A dispute between two councils over responsibility for the care of a six-year-old boy with severe health problems should never have reached the High Court, according to a report by Scotland’s Social Work Inspection Agency.
The child, who suffers from a heart condition, was born in Orkney but was moved into the foster care of a couple in Cambridgeshire. While Orkney Islands initially offered financial assistance to the foster parents, it later said Cambridgeshire should take responsibility.
A drawn-out dispute between the councils ensued, until the child’s foster carers eventually took the case to the High Court for a resolution.
“While acknowledging the complexities of this case, this review has concluded that the dispute should never have got to the High Court and that events came to be dominated by legal process and interpretation, rather than the best interests of the child,” said chief inspector of social work in Scotland Alexis Jay.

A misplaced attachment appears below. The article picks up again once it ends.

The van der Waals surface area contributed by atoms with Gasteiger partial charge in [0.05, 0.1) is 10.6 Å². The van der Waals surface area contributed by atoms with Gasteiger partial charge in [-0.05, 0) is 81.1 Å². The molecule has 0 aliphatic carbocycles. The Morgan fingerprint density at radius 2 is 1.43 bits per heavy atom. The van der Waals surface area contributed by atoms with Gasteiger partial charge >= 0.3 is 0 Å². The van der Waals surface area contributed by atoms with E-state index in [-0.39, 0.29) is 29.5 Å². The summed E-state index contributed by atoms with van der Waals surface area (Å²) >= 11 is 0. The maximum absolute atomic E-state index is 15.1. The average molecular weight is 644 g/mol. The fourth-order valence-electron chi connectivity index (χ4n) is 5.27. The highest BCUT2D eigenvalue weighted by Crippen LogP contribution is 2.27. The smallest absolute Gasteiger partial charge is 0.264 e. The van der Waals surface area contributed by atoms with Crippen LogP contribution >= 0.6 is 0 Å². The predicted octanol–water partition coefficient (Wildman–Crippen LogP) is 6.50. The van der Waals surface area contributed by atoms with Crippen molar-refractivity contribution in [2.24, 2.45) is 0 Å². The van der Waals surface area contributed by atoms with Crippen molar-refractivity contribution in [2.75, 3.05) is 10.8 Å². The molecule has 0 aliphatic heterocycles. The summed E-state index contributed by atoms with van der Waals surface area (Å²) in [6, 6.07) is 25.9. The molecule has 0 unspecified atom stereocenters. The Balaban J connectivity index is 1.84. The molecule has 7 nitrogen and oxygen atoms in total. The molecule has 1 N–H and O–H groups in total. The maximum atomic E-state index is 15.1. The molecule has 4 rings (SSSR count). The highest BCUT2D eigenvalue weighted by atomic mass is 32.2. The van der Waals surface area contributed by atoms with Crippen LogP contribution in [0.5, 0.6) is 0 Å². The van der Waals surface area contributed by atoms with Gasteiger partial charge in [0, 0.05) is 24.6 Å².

“Failure to agree about many aspects of the case has resulted in delays to some important decisions being made. This has directly impacted on the support to the child and his carers at various stages.”
The High Court ruled that Cambridgeshire should take responsibility for the child and the financial support involved.
Despite criticism of this case, the inspectorate said it did not believe the dispute was indicative of a systematic, widespread problem. The report did say, however, that the case highlighted a need for clarity when matters spanning difference jurisdictions arise.